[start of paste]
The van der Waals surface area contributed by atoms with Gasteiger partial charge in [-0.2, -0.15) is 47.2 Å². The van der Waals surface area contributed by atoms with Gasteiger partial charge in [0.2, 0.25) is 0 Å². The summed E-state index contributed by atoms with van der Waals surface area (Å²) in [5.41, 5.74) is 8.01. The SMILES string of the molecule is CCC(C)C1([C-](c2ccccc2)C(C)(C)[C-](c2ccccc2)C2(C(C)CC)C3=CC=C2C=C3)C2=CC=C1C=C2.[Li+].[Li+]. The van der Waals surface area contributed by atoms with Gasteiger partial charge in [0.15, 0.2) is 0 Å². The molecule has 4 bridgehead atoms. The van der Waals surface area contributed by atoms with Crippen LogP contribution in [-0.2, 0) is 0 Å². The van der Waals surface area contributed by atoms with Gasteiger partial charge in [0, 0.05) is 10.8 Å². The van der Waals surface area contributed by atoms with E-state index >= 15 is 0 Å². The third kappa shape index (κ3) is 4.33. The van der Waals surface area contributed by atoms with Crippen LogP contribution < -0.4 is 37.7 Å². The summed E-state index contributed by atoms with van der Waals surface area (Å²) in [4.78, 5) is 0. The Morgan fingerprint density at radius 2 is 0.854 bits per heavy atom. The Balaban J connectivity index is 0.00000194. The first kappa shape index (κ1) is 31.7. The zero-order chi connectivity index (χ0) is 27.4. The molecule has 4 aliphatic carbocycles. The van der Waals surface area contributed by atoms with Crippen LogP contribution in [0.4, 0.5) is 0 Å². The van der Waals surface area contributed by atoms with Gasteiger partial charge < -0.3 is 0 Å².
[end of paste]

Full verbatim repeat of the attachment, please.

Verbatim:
The van der Waals surface area contributed by atoms with Gasteiger partial charge in [-0.2, -0.15) is 47.2 Å². The van der Waals surface area contributed by atoms with Gasteiger partial charge in [0.2, 0.25) is 0 Å². The summed E-state index contributed by atoms with van der Waals surface area (Å²) in [5.41, 5.74) is 8.01. The SMILES string of the molecule is CCC(C)C1([C-](c2ccccc2)C(C)(C)[C-](c2ccccc2)C2(C(C)CC)C3=CC=C2C=C3)C2=CC=C1C=C2.[Li+].[Li+]. The van der Waals surface area contributed by atoms with Gasteiger partial charge in [0.15, 0.2) is 0 Å². The molecule has 4 bridgehead atoms. The van der Waals surface area contributed by atoms with Crippen LogP contribution in [-0.2, 0) is 0 Å². The van der Waals surface area contributed by atoms with Gasteiger partial charge in [0, 0.05) is 10.8 Å². The van der Waals surface area contributed by atoms with E-state index >= 15 is 0 Å². The third kappa shape index (κ3) is 4.33. The van der Waals surface area contributed by atoms with Crippen LogP contribution < -0.4 is 37.7 Å². The summed E-state index contributed by atoms with van der Waals surface area (Å²) in [4.78, 5) is 0. The Morgan fingerprint density at radius 2 is 0.854 bits per heavy atom. The Balaban J connectivity index is 0.00000194. The first kappa shape index (κ1) is 31.7. The zero-order chi connectivity index (χ0) is 27.4. The molecule has 4 aliphatic carbocycles. The van der Waals surface area contributed by atoms with Crippen LogP contribution in [0.4, 0.5) is 0 Å². The van der Waals surface area contributed by atoms with Gasteiger partial charge < -0.3 is 0 Å².